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Water Shortage Grave  as Precipitation Declines
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Water Shortage Grave as Precipitation Declines

Located in one of the most arid regions in the world, Iran has an annual average precipitation rate approximately one-third of the global average. Due to less rainfall and snow in the current calendar year (ends March 20), officials have voiced concerns over the fear of drought next summer (starts May 22).
General director of planning at Iran’s Water Resources Management Company, Yaghub Hemmati said hydrological drought in the country is prominent as a result of more than 35% reduction (or half) of the surface water in the long-term, while meteorological drought in catchment areas of the Persian Gulf, Oman Sea, Central Plateau and Eastern borders can be attributed to more than 35% precipitation decrease compared to the long-term average. “Iran lacks sufficient water resources,” he said, quoted by ISNA.
Pointing to the rainfall records, he said the national average is 87 mm for the current water year (Sept 23, 2013-Sept 22, 2014) while the figure stands at 119 mm for the previous year. In fact, the rainfall decreased 27% compared to the previous year and 26% compared to the long-term rainfall record. Snow cover has also decreased by 20% compared to the previous year.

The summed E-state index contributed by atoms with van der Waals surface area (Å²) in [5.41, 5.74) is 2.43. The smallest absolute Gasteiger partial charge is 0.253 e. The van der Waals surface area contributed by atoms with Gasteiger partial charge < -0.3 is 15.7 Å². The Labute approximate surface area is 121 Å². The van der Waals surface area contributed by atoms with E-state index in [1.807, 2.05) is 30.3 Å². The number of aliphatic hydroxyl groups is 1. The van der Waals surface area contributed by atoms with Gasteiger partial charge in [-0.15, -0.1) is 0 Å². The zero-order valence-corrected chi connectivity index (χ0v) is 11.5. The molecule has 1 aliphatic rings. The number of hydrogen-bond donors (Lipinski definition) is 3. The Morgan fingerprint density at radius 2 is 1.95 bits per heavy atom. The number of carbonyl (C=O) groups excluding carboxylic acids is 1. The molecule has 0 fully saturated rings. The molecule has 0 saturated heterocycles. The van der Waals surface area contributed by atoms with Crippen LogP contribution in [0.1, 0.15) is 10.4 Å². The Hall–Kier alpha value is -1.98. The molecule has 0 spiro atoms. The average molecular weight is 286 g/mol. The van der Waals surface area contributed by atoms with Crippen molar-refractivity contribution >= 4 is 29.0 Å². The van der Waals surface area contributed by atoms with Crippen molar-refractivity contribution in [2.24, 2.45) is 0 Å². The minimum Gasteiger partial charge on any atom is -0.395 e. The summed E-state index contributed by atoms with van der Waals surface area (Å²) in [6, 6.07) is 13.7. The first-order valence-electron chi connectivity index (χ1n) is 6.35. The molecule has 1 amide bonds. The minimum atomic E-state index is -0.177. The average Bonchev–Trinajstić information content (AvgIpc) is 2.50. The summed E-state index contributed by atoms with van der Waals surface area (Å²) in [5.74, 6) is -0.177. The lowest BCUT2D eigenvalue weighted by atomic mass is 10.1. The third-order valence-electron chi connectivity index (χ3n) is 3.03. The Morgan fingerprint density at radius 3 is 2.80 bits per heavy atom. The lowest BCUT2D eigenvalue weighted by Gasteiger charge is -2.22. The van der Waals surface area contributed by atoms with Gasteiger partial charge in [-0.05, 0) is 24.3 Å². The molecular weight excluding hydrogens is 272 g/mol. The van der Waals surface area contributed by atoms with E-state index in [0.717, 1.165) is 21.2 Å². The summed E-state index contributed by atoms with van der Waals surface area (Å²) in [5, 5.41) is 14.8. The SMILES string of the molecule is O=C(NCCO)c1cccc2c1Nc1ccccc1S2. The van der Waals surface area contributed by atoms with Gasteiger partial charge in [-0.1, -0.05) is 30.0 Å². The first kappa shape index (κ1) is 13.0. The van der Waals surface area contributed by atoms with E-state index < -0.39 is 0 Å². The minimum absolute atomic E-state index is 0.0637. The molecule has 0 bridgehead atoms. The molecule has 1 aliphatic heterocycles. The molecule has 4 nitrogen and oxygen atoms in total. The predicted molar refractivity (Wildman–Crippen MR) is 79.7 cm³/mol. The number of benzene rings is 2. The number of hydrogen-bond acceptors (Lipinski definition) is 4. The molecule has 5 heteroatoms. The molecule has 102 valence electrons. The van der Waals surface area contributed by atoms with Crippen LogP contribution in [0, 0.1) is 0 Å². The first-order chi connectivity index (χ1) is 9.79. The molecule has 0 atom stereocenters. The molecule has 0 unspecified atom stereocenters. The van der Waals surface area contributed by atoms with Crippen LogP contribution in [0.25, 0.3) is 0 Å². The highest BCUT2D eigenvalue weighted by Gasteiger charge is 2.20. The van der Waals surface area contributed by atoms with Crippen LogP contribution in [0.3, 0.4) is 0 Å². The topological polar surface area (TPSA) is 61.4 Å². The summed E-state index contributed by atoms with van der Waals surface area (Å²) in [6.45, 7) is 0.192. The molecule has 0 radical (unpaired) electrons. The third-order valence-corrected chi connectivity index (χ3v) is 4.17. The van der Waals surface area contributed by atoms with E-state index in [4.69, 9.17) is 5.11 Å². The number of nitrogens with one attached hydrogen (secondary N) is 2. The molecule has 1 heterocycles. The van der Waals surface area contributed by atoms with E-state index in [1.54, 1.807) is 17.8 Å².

Noticeable
Although precipitation rates in the Caspian Sea and Lake Urumia are satisfactory with an increase of respectively 29% and 30% rainfall compared to the long-term, other water basins namely Central Plateau and the Eastern basins experienced a noticeable decrease (respectively 36% and 39%), Hemmati said, adding: “Sarakhs catchment has been normal in terms of long-term precipitation.”
Noting that vital statistics of 30 sub-basins portray a clear picture of rainfall decline, he said unfortunately, 24 sub-basins had a decrease in precipitation compared to the long-term average confirming that drought is looming across the country.
Considering the 21% reduction in the amount of water entry into dams compared to the last year, Hemmati said on average, “41% of the capacities of dams are water-loaded, and more than 87 dams contain less volume of water.”
In general, to ease the water crisis, water efficiency should be implemented, he stressed. Hoping that spring rainfall would compensate for insufficient precipitation in the previous water year, he urged people to optimize water use.

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